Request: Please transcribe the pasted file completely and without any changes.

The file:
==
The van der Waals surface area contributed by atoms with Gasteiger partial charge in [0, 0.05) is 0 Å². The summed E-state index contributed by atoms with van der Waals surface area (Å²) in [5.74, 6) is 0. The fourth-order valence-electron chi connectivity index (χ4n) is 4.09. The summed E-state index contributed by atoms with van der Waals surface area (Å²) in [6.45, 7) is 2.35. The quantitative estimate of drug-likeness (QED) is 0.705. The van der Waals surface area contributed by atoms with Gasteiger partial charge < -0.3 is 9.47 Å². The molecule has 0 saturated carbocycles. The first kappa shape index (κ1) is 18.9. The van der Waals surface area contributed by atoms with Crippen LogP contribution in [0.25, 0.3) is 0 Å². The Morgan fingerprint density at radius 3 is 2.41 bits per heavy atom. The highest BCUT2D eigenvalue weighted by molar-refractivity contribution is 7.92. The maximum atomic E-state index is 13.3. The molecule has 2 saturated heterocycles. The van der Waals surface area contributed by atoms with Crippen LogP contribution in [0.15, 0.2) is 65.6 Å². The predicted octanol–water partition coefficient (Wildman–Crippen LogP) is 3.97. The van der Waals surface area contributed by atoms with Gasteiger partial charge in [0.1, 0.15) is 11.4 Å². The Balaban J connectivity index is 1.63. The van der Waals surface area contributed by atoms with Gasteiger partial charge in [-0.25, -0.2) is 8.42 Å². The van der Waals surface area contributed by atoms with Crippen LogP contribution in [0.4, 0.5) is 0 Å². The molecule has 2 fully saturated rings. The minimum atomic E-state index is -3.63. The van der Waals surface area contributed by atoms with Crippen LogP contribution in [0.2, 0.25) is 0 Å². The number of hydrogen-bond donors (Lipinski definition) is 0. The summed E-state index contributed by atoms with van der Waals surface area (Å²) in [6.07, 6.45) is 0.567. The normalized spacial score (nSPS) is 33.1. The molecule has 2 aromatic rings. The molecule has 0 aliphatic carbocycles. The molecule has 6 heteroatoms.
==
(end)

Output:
The van der Waals surface area contributed by atoms with Gasteiger partial charge in [0, 0.05) is 0 Å². The summed E-state index contributed by atoms with van der Waals surface area (Å²) in [5.74, 6) is 0. The fourth-order valence-electron chi connectivity index (χ4n) is 4.09. The summed E-state index contributed by atoms with van der Waals surface area (Å²) in [6.45, 7) is 2.35. The quantitative estimate of drug-likeness (QED) is 0.705. The van der Waals surface area contributed by atoms with Gasteiger partial charge < -0.3 is 9.47 Å². The molecule has 0 saturated carbocycles. The first kappa shape index (κ1) is 18.9. The van der Waals surface area contributed by atoms with Crippen LogP contribution in [0.25, 0.3) is 0 Å². The Morgan fingerprint density at radius 3 is 2.41 bits per heavy atom. The highest BCUT2D eigenvalue weighted by molar-refractivity contribution is 7.92. The maximum atomic E-state index is 13.3. The molecule has 2 saturated heterocycles. The van der Waals surface area contributed by atoms with Crippen LogP contribution in [0.15, 0.2) is 65.6 Å². The predicted octanol–water partition coefficient (Wildman–Crippen LogP) is 3.97. The van der Waals surface area contributed by atoms with Gasteiger partial charge in [0.1, 0.15) is 11.4 Å². The Balaban J connectivity index is 1.63. The van der Waals surface area contributed by atoms with Gasteiger partial charge in [-0.25, -0.2) is 8.42 Å². The van der Waals surface area contributed by atoms with Crippen LogP contribution in [0.4, 0.5) is 0 Å². The molecule has 2 fully saturated rings. The minimum atomic E-state index is -3.63. The van der Waals surface area contributed by atoms with Crippen LogP contribution in [0.2, 0.25) is 0 Å². The number of hydrogen-bond donors (Lipinski definition) is 0. The summed E-state index contributed by atoms with van der Waals surface area (Å²) in [6.07, 6.45) is 0.567. The normalized spacial score (nSPS) is 33.1. The molecule has 2 aromatic rings. The molecule has 0 aliphatic carbocycles. The molecule has 6 heteroatoms.